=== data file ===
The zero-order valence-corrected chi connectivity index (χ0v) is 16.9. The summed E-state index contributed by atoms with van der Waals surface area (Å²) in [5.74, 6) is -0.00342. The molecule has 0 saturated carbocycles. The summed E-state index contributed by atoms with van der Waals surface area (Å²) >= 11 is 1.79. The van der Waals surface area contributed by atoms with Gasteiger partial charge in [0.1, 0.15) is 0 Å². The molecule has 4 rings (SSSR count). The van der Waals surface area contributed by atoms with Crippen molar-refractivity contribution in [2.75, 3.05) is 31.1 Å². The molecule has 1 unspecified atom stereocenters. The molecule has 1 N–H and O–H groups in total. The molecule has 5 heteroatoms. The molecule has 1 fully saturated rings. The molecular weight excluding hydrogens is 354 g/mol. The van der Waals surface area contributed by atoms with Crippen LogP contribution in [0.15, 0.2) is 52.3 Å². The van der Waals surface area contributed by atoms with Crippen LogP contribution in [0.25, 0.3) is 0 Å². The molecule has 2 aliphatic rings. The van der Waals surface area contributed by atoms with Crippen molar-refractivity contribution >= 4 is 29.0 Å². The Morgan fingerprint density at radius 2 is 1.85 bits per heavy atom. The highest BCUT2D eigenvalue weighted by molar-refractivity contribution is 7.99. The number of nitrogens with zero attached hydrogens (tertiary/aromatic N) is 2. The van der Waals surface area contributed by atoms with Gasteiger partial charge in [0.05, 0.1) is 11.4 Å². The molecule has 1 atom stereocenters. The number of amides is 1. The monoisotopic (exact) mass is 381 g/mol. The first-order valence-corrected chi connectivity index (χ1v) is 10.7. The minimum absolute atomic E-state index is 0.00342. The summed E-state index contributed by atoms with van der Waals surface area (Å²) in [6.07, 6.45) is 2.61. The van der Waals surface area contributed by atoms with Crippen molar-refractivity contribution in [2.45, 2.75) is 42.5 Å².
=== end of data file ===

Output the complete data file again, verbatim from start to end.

The zero-order valence-corrected chi connectivity index (χ0v) is 16.9. The summed E-state index contributed by atoms with van der Waals surface area (Å²) in [5.74, 6) is -0.00342. The molecule has 0 saturated carbocycles. The summed E-state index contributed by atoms with van der Waals surface area (Å²) >= 11 is 1.79. The van der Waals surface area contributed by atoms with Gasteiger partial charge in [0.1, 0.15) is 0 Å². The molecule has 4 rings (SSSR count). The van der Waals surface area contributed by atoms with Crippen molar-refractivity contribution in [2.75, 3.05) is 31.1 Å². The molecule has 1 unspecified atom stereocenters. The molecule has 1 N–H and O–H groups in total. The molecule has 5 heteroatoms. The molecule has 1 fully saturated rings. The molecular weight excluding hydrogens is 354 g/mol. The van der Waals surface area contributed by atoms with Crippen LogP contribution in [0.15, 0.2) is 52.3 Å². The van der Waals surface area contributed by atoms with Crippen LogP contribution in [0.25, 0.3) is 0 Å². The molecule has 2 aliphatic rings. The van der Waals surface area contributed by atoms with Crippen molar-refractivity contribution >= 4 is 29.0 Å². The Morgan fingerprint density at radius 2 is 1.85 bits per heavy atom. The highest BCUT2D eigenvalue weighted by molar-refractivity contribution is 7.99. The number of nitrogens with zero attached hydrogens (tertiary/aromatic N) is 2. The van der Waals surface area contributed by atoms with Gasteiger partial charge in [0.05, 0.1) is 11.4 Å². The molecule has 1 atom stereocenters. The number of amides is 1. The monoisotopic (exact) mass is 381 g/mol. The first-order valence-corrected chi connectivity index (χ1v) is 10.7. The minimum absolute atomic E-state index is 0.00342. The summed E-state index contributed by atoms with van der Waals surface area (Å²) in [6.07, 6.45) is 2.61. The van der Waals surface area contributed by atoms with Crippen molar-refractivity contribution in [2.45, 2.75) is 42.5 Å².